Baby is here – A guide to visiting a new family

Having a baby is such a magical and emotional time… you’ve spent 9 months with little one rolling around inside you, glimpsed them on the scan pictures, done all sorts of preparation classes and the countdown is on for you to meet your baby…

But one thing is starting to worry you, possibly even stress you out to the point where it’s not healthy. Visitors! Everyone else is also really keen to meet the little one.

Visitors should never be a point of stress for new parents so I thought I would share a little wisdom that my own mum shared with me…

  • Becoming a parent is really tough both physically and emotionally.
  • There’s so much to learn and many changes to discover and figure out together.
  • There are (usually*) three most important people – mummy, daddy and baby. This is a new family and everyone has a new role to become accustomed to. Additional people can upset the fragile balance that is developing.
  • Everyone else should wait to visit until they are invited.

I’m really fortunate that my friends and family were able to respect these things. It meant that me and my husband worked together to make everything run as smoothly as possible. I believe it empowered us to take control and grow into our new roles. I’m so so so proud of my husband: he has been an absolute rock for me throughout the pregnancy, delivery and our first year with little.

He learnt how to help relax me and keep calm, he took control of everything medical and allowed me to be confident in him ensuring everything went as best to our wishes as possible, he caught our tiny baby (just) and cared for her needs right from the start – so much so that I had to get coached by him on nappy changing on day 3! He reassured me and helped me to get through those insanely hard first days of breastfeeding. He also went home on our second night in hospital to take care of himself and be ready and rested for us on the next day. He came back with our first “daughter” card and gift and happy presented them to us with such a big smile on his face. When we went home he got everything set and helped us into our new routine: we had a steep learning curve to apply everything we had learnt in the safety of the hospital. That time flew as we both became more comfortable and totally besotted with our amazing little girl.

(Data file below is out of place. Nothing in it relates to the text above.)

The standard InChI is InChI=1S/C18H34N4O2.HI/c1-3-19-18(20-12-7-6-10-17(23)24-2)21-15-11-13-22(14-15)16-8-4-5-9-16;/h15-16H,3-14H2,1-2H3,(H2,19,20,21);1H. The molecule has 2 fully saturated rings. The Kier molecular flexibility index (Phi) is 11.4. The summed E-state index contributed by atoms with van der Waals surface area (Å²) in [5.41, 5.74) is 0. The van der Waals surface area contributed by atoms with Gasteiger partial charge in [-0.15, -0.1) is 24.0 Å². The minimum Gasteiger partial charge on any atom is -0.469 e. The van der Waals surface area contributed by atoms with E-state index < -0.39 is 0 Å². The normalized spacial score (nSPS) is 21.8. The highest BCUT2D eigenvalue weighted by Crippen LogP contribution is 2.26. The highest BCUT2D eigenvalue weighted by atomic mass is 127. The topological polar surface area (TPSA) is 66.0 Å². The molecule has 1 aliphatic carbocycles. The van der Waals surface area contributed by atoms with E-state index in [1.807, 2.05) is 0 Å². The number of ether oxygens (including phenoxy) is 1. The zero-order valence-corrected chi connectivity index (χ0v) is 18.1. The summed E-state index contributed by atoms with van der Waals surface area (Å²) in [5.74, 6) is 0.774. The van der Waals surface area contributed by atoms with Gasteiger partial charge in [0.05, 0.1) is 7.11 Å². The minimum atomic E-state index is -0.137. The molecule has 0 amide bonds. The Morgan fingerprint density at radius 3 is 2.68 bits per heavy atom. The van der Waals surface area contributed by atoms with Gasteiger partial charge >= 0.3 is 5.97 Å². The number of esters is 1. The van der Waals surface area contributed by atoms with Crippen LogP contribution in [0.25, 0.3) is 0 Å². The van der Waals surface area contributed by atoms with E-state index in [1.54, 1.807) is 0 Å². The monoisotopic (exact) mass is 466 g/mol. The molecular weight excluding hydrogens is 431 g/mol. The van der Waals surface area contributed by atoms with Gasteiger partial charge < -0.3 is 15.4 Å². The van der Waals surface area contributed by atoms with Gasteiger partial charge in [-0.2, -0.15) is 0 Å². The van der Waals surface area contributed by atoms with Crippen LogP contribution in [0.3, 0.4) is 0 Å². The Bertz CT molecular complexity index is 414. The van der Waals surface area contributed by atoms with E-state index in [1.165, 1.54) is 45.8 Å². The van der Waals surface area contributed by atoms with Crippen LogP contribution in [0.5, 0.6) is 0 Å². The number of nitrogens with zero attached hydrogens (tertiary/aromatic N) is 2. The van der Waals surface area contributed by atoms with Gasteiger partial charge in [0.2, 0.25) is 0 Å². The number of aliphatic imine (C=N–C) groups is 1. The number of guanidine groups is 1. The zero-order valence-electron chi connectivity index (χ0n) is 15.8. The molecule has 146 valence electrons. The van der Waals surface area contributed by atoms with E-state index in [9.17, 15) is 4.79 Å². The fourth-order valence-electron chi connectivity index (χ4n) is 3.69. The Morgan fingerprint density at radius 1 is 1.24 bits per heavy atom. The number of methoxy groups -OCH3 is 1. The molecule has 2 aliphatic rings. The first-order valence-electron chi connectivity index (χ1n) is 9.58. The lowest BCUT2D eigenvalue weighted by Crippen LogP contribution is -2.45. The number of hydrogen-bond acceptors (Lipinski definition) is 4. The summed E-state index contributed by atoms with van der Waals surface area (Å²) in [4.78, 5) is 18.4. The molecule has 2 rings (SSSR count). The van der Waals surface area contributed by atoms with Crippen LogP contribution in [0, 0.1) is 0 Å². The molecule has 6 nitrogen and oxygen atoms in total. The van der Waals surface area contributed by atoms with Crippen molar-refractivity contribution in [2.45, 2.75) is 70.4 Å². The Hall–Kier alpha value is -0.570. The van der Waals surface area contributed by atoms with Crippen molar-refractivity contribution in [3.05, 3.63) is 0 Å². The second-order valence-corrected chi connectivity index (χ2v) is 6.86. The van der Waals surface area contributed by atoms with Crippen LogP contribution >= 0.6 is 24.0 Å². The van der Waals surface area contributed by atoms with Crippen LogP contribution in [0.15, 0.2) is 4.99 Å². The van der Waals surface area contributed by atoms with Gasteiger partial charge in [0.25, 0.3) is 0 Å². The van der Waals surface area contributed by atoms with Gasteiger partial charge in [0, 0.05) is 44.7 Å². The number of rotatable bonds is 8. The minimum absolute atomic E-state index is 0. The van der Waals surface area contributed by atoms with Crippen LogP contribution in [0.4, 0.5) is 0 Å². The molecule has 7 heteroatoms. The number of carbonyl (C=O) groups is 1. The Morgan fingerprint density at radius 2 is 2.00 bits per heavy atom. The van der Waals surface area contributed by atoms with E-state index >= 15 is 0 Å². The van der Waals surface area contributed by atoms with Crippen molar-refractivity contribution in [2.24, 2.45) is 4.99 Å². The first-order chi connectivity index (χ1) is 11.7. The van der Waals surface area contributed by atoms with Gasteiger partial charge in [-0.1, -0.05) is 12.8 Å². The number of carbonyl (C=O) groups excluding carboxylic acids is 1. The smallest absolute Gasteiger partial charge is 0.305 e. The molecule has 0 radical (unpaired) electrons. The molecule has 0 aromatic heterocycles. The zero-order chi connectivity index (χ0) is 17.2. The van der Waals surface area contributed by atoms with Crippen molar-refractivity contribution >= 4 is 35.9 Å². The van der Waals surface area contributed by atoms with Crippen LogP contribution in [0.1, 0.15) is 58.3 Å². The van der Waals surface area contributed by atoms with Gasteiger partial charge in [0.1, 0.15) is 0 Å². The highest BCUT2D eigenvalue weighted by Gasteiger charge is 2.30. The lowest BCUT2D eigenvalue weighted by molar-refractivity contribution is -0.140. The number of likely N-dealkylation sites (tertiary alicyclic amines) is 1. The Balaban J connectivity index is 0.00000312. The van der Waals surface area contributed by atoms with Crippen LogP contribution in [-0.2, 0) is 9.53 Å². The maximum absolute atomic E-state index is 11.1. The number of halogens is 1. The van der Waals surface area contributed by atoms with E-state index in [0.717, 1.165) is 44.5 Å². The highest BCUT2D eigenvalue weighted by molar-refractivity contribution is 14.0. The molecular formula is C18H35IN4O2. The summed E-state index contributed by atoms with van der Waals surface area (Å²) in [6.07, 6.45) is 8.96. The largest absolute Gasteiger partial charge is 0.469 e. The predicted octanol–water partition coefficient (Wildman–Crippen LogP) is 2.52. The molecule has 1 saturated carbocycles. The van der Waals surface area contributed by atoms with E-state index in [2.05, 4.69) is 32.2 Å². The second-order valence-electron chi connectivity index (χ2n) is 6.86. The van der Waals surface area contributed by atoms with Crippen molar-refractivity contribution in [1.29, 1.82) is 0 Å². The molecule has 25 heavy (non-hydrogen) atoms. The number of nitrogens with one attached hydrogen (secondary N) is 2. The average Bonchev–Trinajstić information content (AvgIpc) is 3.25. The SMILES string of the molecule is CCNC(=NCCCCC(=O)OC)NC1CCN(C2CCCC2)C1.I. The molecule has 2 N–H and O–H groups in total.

At the end of day 4 we looked at each other and pretty much both said – it’s time to let our parents come and meet her. WE were ready and next day (after driving for 3 hours) my folks arrived. They didn’t stay in our house, they came for a short time and then went off to let us be for a while, they took our “help us with this” list and quietly got on with things about the house and gave us the space to be the parents to our baby. This gave us such a powerful message… YOU TWO have got this. YOU TWO are doing a great job. YOU TWO are what your baby needs. WE are happy to be allowed to be a part of this and will be here on YOUR terms. This is the greatest gift that anyone can give to two new parents.

Over the course of the next month we had a steady stream of visitors who really listened to our wishes and didn’t crowd our space or overstay their welcome. My parent’s in law drove two hours, had a cup of tea and chatted for one hour and then left and went home (they did stop off at the beach afterwards) – on that day this was perfect, I was so tired after being up all night. My husband was ready and primed to kick out any visitors who overstayed their welcome but he didn’t need to.

Those first few weeks, especially while my husband was on paternity leave, were so important to establishing our new lives and becoming Mum and Dad.

My suggestions for visitors:

  • Don’t ask to come and visit. Wait to be invited.